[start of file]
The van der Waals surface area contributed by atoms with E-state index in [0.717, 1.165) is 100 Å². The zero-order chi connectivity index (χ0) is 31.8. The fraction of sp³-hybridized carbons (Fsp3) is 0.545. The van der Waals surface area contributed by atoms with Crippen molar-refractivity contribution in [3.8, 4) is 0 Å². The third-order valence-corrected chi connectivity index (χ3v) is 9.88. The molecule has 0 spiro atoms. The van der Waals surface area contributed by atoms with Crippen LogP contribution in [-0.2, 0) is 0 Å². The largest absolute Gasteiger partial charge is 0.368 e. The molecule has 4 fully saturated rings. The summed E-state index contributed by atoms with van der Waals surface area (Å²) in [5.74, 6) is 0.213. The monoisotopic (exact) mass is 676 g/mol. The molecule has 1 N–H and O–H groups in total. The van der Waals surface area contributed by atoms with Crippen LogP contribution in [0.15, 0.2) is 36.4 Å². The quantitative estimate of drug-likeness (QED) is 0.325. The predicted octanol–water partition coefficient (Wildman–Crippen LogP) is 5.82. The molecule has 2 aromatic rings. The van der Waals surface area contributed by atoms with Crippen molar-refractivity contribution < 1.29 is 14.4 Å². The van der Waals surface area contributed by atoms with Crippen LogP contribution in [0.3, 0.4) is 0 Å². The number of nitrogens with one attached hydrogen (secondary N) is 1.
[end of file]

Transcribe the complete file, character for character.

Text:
The van der Waals surface area contributed by atoms with E-state index in [0.717, 1.165) is 100 Å². The zero-order chi connectivity index (χ0) is 31.8. The fraction of sp³-hybridized carbons (Fsp3) is 0.545. The van der Waals surface area contributed by atoms with Crippen molar-refractivity contribution in [3.8, 4) is 0 Å². The third-order valence-corrected chi connectivity index (χ3v) is 9.88. The molecule has 0 spiro atoms. The van der Waals surface area contributed by atoms with Crippen LogP contribution in [-0.2, 0) is 0 Å². The largest absolute Gasteiger partial charge is 0.368 e. The molecule has 4 fully saturated rings. The summed E-state index contributed by atoms with van der Waals surface area (Å²) in [5.74, 6) is 0.213. The monoisotopic (exact) mass is 676 g/mol. The molecule has 1 N–H and O–H groups in total. The van der Waals surface area contributed by atoms with Crippen LogP contribution in [0.15, 0.2) is 36.4 Å². The quantitative estimate of drug-likeness (QED) is 0.325. The predicted octanol–water partition coefficient (Wildman–Crippen LogP) is 5.82. The molecule has 2 aromatic rings. The van der Waals surface area contributed by atoms with Crippen molar-refractivity contribution < 1.29 is 14.4 Å². The van der Waals surface area contributed by atoms with Crippen LogP contribution in [0.3, 0.4) is 0 Å². The number of nitrogens with one attached hydrogen (secondary N) is 1.